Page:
early diagnosis of hip dysplasia in children

Written by: Dr. Carmelo Arbona Jiménez
Edited by: Roser Bernés Ubasos

The development of hip dysplasia in children is an alteration of the shape of the hip that may be present at birth or develop during the first year. Early diagnosis is essential, because the treatment becomes more aggressive the higher the child. However, if diagnosed before 6 months, the rate of successful treatment is high.


Development of hip dysplasia: what is and generates

Developmental dysplasia of the hip is one of the pathologies characteristics of orthopedics and child Traumatology. Over the years he has received several names, most frequently congenital hip dislocation. However, as the problem is not always present at birth but may appear later with varying degrees of alteration of the hip without reaching the dislocation, the most appropriate name is that of developmental dysplasia of the hip.

hip dysplasia children It is an altered form of the hip that may be present at birth (most often) or go producing as the child grows, usually during the first year of life. As a result of this alteration of the femoral head shape you can end up going off of your site. In less severe cases you can reach adulthood with inadequate shape of the hip which will lead to a deterioration of the joint, with the passage of time and the development of osteoarthritis. For these reasons it is very important to make a diagnosis as early as possible because the sooner treatment is started it is easier and more chances of success.

In our society this condition is not usually related to incorrect attitudes in handling babies. Hip dysplasia is more common in cultures that surround infants with both legs together, something unusual in our society. The baby carriers, which hold the opposite view with open hips, have not been linked to an increased risk of developing hip dysplasia.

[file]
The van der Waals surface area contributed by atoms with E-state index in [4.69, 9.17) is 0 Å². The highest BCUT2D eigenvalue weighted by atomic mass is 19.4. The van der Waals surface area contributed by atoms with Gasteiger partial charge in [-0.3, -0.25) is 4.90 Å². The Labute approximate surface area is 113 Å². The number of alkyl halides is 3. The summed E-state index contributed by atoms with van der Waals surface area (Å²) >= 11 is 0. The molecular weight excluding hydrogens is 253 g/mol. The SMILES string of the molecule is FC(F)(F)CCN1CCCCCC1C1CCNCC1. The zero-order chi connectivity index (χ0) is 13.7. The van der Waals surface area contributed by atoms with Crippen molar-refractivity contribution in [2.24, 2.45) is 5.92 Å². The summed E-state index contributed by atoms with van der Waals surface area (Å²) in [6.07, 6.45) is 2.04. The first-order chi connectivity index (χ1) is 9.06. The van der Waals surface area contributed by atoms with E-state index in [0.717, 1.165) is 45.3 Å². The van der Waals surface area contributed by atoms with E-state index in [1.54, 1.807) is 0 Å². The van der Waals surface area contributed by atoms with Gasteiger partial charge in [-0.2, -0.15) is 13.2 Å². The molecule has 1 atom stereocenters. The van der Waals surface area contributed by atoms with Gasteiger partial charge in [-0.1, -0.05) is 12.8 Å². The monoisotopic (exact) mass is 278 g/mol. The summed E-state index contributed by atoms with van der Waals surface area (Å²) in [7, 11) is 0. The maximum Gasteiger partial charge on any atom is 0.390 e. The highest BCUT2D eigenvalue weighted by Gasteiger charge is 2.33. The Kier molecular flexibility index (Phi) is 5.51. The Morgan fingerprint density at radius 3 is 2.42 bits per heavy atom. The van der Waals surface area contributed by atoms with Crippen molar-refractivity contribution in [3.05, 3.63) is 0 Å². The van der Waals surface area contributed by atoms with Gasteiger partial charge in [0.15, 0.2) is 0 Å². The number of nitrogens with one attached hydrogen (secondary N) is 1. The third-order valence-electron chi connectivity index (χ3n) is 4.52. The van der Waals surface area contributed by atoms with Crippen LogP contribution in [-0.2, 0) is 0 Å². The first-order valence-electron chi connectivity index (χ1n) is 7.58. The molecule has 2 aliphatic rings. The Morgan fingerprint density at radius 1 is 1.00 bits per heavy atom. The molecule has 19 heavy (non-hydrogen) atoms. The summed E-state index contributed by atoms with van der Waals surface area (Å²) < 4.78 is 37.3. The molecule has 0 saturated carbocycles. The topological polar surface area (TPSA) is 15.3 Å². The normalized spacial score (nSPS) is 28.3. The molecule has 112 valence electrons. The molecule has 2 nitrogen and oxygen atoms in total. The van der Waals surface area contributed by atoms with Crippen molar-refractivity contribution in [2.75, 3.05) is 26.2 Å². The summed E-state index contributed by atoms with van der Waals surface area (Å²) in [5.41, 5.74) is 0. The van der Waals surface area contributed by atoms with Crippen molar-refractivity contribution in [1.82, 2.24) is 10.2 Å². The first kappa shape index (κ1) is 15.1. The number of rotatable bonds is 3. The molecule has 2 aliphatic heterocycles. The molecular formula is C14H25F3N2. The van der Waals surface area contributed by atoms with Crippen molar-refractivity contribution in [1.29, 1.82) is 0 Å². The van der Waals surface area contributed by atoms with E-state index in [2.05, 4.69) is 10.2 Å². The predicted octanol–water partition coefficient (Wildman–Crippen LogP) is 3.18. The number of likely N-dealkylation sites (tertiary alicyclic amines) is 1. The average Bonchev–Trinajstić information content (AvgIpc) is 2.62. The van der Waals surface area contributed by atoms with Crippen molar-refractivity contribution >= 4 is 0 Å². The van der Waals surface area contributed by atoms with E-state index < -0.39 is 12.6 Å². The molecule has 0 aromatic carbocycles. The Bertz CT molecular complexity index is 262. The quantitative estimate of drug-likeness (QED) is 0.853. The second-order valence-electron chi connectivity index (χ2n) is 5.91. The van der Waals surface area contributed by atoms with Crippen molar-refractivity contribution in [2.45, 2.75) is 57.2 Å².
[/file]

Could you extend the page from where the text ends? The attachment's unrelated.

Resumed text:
Diagnose developmental dysplasia of the hip in children

It is essential for diagnosis exploring hips in all newborns performing a series of maneuvers that tell us whether the hip out of place or is dislocated. These scans should be repeated in all baby health checks, at least until it meets the year, since the problem does not appear at birth. After three months the sign that should make us suspect that may be dislocated hip is the limitation of abduction, ie the affected hip does not open as healthy.

When the scan is abnormal ultrasound should be performed to confirm the hips and assess the severity of dysplasia, with an X-ray after six months. direct family history of dysplasia, breech presentation in the third trimester of pregnancy, congenital muscular torticollis, disorders: ultrasound (made around 6 weeks) in babies with normal scan presenting some of those who call risk factors is also performed lower limbs, among others.


Treatment of developmental dysplasia of the hip in children

If hip dysplasia is diagnosed early treatment is relatively simple. There are different orthotics for treatment: the Pavlik harness is the most widely used device and has a success rate of 95%. The usage time depends on the severity of dysplasia and months of life the child has to start treatment, but the average is usually three months.

In cases where the harness is not effective (usually because there is some structure that leaves the femoral head into your site) treatment and becomes more complex. One must resort to a closed reduction, which means reducing the hip under general anesthesia, and placement of a hip spica to keep it in place for at least 12 weeks. And, in some cases, open reduction, consisting of an operation is necessary.

Treatments become more aggressive as higher the child. Hence the importance of early diagnosis. If diagnosed after six months, it is more likely to have to resort to the last mentioned treatments.

Rarely hip does not acquire the right way despite previous treatments, or do not follow proper development after them, so you always have to control the development of the hips. Sometimes some surgeries throughout the child's growth are necessary to change that inappropriately.


Edited by Roser Berner Ubasos.

*Translated with Google translator. We apologize for any imperfection

By Dr. Carmelo Arbona Jiménez
Pediatric Orthopaedic Surgery

Specialist in Child Traumatology, Dr. Arbona Jimenez is an expert in hip and Kids Sports Medicine. He graduated in Medicine and Surgery from the University of Navarra and since more than ten years has been preferred dedication for Orthopaedic Surgery and Traumatology Child. Elcentro currently consults in Medical Consultations (CCM ) Mompia.

*Translated with Google translator. We apologize for any imperfection

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